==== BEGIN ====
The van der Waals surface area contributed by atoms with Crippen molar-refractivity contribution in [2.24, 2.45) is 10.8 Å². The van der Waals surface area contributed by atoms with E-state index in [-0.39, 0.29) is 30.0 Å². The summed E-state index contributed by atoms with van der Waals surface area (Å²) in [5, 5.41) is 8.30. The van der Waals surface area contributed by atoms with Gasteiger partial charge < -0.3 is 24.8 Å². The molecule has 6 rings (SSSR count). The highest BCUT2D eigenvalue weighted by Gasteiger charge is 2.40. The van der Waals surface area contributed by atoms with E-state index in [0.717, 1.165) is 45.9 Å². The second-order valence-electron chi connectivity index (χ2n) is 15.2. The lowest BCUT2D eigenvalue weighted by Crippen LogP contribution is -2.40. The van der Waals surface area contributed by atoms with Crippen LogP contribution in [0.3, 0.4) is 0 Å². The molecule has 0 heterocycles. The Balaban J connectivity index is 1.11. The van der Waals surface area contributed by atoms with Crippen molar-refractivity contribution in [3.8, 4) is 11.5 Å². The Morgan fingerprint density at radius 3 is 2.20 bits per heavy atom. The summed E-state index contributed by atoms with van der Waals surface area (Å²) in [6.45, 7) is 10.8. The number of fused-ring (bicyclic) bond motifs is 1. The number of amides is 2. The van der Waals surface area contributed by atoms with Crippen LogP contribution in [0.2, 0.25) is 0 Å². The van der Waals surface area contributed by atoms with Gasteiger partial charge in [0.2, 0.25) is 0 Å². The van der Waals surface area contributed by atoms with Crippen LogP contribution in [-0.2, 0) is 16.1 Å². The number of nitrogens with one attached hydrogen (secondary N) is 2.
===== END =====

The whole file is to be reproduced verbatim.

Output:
The van der Waals surface area contributed by atoms with Crippen molar-refractivity contribution in [2.24, 2.45) is 10.8 Å². The van der Waals surface area contributed by atoms with E-state index in [-0.39, 0.29) is 30.0 Å². The summed E-state index contributed by atoms with van der Waals surface area (Å²) in [5, 5.41) is 8.30. The van der Waals surface area contributed by atoms with Gasteiger partial charge < -0.3 is 24.8 Å². The molecule has 6 rings (SSSR count). The highest BCUT2D eigenvalue weighted by Gasteiger charge is 2.40. The van der Waals surface area contributed by atoms with E-state index in [0.717, 1.165) is 45.9 Å². The second-order valence-electron chi connectivity index (χ2n) is 15.2. The lowest BCUT2D eigenvalue weighted by Crippen LogP contribution is -2.40. The van der Waals surface area contributed by atoms with Crippen LogP contribution in [0.3, 0.4) is 0 Å². The molecule has 0 heterocycles. The Balaban J connectivity index is 1.11. The van der Waals surface area contributed by atoms with Crippen molar-refractivity contribution in [3.8, 4) is 11.5 Å². The Morgan fingerprint density at radius 3 is 2.20 bits per heavy atom. The summed E-state index contributed by atoms with van der Waals surface area (Å²) in [6.45, 7) is 10.8. The number of fused-ring (bicyclic) bond motifs is 1. The number of amides is 2. The van der Waals surface area contributed by atoms with Crippen LogP contribution in [0.2, 0.25) is 0 Å². The van der Waals surface area contributed by atoms with Gasteiger partial charge in [0.2, 0.25) is 0 Å². The van der Waals surface area contributed by atoms with Crippen LogP contribution in [-0.2, 0) is 16.1 Å². The number of nitrogens with one attached hydrogen (secondary N) is 2.